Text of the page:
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What is the correct usage of this code?

httpContext.Response.AddHeader("Content-Disposition", "inline; filename=" + HttpUtility.UrlPathEncode(fileName));
httpContext.Response.ContentType = "image/png";
httpContext.Response.AddHeader("Content-Length", new FileInfo(physicalFileName).Length.ToString());
httpContext.Response.TransmitFile(physicalFileName);
httpContext.Response.Flush();
httpContext.Response.End();  //Use it or not?

Is it really good to use .Flush() and .End()?

According to this you should never ever use Response.End() (only in error or hacking scenarios)

But in some of the answers the .End() is reconmended...?

Like in this article.

So it is appropriate to use Response.End or not?

2 Answers 2

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I'm adding this so people don't fall into the mistaken accepted response: Response.End() might be required on most case scenarios after transmitting a file.

It doesn't matter if you use TransmitFile, or if you decided to write directly into the output stream, simply most of the times you want to ensure no one can write a single byte after you have sent a file.

This is specially important as there will be at some point a filter installed on IIS, a code on global asax EndRequest, or a developer that called your code and then did more things, and any of those will eventually append more stuff into the output stream without you noticing it, and it will corrupt your transmitted file contents. - CompleteRequest won't save you from this, as it allows adding more stuff in the response after you call it.

Response.End() is the only way to guarantee no other future code change or IIS filter will manipulate your response as intended.

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  • 2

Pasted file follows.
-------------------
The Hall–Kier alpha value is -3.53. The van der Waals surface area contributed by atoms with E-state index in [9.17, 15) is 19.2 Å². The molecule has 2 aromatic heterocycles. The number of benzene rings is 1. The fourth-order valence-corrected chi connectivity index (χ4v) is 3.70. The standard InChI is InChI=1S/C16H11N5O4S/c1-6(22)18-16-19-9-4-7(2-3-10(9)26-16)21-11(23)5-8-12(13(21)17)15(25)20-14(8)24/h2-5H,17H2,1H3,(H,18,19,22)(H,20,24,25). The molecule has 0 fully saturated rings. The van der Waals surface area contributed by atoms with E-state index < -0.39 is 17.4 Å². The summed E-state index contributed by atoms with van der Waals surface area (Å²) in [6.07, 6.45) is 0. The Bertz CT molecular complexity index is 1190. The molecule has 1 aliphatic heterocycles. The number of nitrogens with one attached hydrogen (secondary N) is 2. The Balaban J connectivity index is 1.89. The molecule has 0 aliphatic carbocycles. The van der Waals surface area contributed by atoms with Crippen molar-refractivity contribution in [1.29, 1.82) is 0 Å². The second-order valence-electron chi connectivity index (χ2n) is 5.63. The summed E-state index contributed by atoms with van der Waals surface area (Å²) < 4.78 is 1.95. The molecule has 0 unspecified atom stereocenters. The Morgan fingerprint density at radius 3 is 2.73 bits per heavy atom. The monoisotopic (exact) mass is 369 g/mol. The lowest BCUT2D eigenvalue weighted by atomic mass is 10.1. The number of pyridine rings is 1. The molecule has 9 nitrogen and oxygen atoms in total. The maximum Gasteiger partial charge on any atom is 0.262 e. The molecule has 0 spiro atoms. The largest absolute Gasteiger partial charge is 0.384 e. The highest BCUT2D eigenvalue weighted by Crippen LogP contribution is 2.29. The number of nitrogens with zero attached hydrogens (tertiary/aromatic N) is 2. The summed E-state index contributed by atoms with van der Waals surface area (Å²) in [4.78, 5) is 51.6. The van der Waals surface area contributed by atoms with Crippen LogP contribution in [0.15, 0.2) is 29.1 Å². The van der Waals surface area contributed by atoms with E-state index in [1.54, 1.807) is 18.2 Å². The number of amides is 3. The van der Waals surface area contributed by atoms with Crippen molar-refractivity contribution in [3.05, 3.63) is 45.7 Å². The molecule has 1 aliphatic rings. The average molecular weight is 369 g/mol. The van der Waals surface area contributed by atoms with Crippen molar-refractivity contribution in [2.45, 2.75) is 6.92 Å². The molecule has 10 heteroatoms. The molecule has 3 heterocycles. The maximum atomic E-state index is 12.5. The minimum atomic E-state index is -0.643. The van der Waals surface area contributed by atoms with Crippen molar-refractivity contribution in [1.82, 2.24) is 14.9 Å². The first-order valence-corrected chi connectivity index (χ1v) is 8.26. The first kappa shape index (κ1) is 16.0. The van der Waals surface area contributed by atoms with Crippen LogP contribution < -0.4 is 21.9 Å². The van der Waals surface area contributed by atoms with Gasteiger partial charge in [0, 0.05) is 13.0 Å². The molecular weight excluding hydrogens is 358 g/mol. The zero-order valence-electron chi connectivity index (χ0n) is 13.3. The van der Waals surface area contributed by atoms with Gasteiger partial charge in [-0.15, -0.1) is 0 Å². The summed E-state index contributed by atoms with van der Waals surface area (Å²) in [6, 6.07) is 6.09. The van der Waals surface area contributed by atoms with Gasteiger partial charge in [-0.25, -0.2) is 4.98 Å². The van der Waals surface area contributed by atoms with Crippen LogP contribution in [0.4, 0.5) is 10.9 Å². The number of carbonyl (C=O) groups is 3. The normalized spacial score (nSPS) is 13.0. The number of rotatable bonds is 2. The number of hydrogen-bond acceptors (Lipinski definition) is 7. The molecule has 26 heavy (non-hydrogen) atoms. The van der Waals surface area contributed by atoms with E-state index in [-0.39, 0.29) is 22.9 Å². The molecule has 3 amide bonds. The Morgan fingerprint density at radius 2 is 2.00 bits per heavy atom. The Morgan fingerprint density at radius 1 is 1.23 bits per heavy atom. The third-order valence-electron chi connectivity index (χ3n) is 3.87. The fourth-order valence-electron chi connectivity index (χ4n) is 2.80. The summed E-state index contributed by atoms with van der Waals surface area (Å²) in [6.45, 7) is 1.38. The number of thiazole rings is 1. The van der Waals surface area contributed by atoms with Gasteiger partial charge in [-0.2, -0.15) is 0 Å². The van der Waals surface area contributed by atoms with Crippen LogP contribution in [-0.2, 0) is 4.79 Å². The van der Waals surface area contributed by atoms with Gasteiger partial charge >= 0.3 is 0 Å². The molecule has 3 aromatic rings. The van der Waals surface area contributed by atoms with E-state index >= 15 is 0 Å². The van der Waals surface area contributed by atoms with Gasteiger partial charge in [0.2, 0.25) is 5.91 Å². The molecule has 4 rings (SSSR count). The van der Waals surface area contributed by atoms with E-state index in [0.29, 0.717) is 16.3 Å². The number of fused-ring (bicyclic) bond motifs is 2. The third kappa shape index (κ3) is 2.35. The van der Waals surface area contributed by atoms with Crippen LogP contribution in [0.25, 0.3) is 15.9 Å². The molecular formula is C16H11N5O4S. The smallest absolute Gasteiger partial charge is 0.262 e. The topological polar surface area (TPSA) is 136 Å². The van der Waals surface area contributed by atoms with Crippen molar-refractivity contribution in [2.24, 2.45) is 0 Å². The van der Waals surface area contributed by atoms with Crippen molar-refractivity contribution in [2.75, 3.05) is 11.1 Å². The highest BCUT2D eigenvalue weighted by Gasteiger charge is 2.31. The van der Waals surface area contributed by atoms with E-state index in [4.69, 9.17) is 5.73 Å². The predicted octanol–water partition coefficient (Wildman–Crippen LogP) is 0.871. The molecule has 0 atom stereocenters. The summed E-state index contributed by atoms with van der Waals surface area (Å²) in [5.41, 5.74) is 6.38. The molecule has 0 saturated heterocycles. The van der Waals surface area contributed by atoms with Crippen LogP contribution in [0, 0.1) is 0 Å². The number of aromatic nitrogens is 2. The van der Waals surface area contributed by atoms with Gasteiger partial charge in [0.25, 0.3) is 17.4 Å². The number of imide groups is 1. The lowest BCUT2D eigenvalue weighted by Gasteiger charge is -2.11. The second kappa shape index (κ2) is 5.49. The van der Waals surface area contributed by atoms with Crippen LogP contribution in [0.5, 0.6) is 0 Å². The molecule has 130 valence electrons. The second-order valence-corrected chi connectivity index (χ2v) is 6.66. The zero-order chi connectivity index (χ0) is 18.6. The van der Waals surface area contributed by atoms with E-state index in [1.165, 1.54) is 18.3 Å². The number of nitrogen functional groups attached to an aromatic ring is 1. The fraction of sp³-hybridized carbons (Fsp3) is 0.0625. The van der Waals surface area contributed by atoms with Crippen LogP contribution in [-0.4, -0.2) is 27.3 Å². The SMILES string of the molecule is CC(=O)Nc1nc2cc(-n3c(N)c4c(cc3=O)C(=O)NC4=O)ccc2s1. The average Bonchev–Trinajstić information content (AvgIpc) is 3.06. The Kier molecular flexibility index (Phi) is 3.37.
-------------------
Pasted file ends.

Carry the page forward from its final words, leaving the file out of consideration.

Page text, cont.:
In my experience Response.End() causes ThreadAbort exception which is very annoying. It doesn't break anything, but it fills our log with bogus error messages. May 4, 2016 at 21:33
  • 2
    That's absolutely right, and it's very inefficient as well, but I have not found any other way to force that no other code piece will alter the response output stream.Just to put an example, your IT security department might install any day of the year, without asking you, an http module on IIS that will filter the requests and might append a "Copyright" message on the output stream (or inject some enterprise cookies for tracking purposes, etc) just before the response goes through the wire. Imagine having all kind of issues on your downloads without knowing what hit you. May 4, 2016 at 23:03
  • msdn.microsoft.com/en-us/library/… "The CompleteRequest method does not raise an exception, and code after the call to the CompleteRequest method might be executed. If your intention is to avoid execution of subsequent code, and if the performance penalty of End is acceptable, you can call End instead of CompleteRequest." - Thank you for bringing it up. I completely missed this part. May 5, 2016 at 15:19
  • Maybe you didn't missed: That part in the documentation was added by MS after multiple people complained of all kind of strange issues for avoiding calling Response.End(). MS ended up admitting there were certainly legit cases and fixed their documentation. May 5, 2016 at 18:30
  • Doesn't Response.SuppressContent prevent writing to the Response?
    – user420667
    Jul 15, 2016 at 18:50
5

According to Thomas Marquardt, you should never use Response.End(). Instead you should use Context.ApplicationInstance.CompleteRequest(). Check this article as well, it's from Microsoft KB, recommending the use of Application.CompleteRequest() instead Response.End().

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  • I think @DanielCuadra raises a valid point that people can still edit the Response if you don't use Response.End. However I believe Response.SuppressContent would prevent that.
    – user420667
    Jul 15, 2016 at 18:53
  • My answer is attempting to precisely warn that Thomas Marquardt's article did not cover all scenarios and neither listed assumptions/preconditions/caveats to prevent issues on corner cases scenarios; no person in the world can write error-free articles. Streaming files (as opposed of simply rendering aspx pages) is a operation where writing an unexpected extra byte on the output stream might dramatically affect your site, and it will take you days or weeks to debug and find what the issue was. Jul 16, 2016 at 14:54
  • The Thomas Marquardt link seems to be broken. Any idea where it went. Apr 24 at 14:52
  • Yeah it's broken now, not sure what happened. But gladly I found a snapshot of that page in WayBack Machine Apr 25 at 16:17

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